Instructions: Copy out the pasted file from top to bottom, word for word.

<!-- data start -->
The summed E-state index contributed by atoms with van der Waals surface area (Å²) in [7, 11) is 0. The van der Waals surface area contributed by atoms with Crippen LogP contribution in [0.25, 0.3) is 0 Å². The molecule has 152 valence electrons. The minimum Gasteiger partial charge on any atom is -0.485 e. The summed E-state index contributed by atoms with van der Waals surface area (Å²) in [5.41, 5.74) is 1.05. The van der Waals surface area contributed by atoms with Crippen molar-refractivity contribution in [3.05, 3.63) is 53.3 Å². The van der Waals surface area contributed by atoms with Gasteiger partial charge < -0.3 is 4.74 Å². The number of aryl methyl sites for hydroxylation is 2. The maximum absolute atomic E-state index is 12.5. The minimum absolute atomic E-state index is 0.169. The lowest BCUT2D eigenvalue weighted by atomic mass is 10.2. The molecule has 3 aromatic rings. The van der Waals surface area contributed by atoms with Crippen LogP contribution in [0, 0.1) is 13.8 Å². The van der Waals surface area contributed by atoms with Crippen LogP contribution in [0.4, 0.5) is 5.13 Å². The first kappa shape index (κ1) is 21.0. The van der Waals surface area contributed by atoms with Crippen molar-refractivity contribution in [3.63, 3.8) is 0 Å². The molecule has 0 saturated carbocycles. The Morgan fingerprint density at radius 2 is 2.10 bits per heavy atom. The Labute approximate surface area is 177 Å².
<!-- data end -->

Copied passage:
The summed E-state index contributed by atoms with van der Waals surface area (Å²) in [7, 11) is 0. The van der Waals surface area contributed by atoms with Crippen LogP contribution in [0.25, 0.3) is 0 Å². The molecule has 152 valence electrons. The minimum Gasteiger partial charge on any atom is -0.485 e. The summed E-state index contributed by atoms with van der Waals surface area (Å²) in [5.41, 5.74) is 1.05. The van der Waals surface area contributed by atoms with Crippen molar-refractivity contribution in [3.05, 3.63) is 53.3 Å². The van der Waals surface area contributed by atoms with Gasteiger partial charge < -0.3 is 4.74 Å². The number of aryl methyl sites for hydroxylation is 2. The maximum absolute atomic E-state index is 12.5. The minimum absolute atomic E-state index is 0.169. The lowest BCUT2D eigenvalue weighted by atomic mass is 10.2. The molecule has 3 aromatic rings. The van der Waals surface area contributed by atoms with Crippen LogP contribution in [0, 0.1) is 13.8 Å². The van der Waals surface area contributed by atoms with Crippen LogP contribution in [0.4, 0.5) is 5.13 Å². The first kappa shape index (κ1) is 21.0. The van der Waals surface area contributed by atoms with Crippen molar-refractivity contribution in [3.63, 3.8) is 0 Å². The molecule has 0 saturated carbocycles. The Morgan fingerprint density at radius 2 is 2.10 bits per heavy atom. The Labute approximate surface area is 177 Å².